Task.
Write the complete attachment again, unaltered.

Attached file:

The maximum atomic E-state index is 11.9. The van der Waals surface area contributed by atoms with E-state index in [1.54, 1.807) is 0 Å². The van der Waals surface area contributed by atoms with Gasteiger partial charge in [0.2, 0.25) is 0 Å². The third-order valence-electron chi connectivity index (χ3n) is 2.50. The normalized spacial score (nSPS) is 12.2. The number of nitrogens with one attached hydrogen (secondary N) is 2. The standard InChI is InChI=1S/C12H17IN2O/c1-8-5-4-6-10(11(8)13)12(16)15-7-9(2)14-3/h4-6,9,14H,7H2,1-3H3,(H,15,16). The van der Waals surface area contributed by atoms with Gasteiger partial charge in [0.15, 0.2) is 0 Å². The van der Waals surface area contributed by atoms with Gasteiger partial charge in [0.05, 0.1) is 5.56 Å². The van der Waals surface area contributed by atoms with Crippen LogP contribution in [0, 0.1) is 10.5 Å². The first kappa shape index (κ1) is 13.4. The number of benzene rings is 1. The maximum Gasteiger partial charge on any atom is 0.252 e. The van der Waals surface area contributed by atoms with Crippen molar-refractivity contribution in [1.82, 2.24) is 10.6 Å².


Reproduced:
The maximum atomic E-state index is 11.9. The van der Waals surface area contributed by atoms with E-state index in [1.54, 1.807) is 0 Å². The van der Waals surface area contributed by atoms with Gasteiger partial charge in [0.2, 0.25) is 0 Å². The third-order valence-electron chi connectivity index (χ3n) is 2.50. The normalized spacial score (nSPS) is 12.2. The number of nitrogens with one attached hydrogen (secondary N) is 2. The standard InChI is InChI=1S/C12H17IN2O/c1-8-5-4-6-10(11(8)13)12(16)15-7-9(2)14-3/h4-6,9,14H,7H2,1-3H3,(H,15,16). The van der Waals surface area contributed by atoms with Gasteiger partial charge in [0.15, 0.2) is 0 Å². The van der Waals surface area contributed by atoms with Gasteiger partial charge in [0.05, 0.1) is 5.56 Å². The van der Waals surface area contributed by atoms with Crippen LogP contribution in [0, 0.1) is 10.5 Å². The first kappa shape index (κ1) is 13.4. The number of benzene rings is 1. The maximum Gasteiger partial charge on any atom is 0.252 e. The van der Waals surface area contributed by atoms with Crippen molar-refractivity contribution in [1.82, 2.24) is 10.6 Å².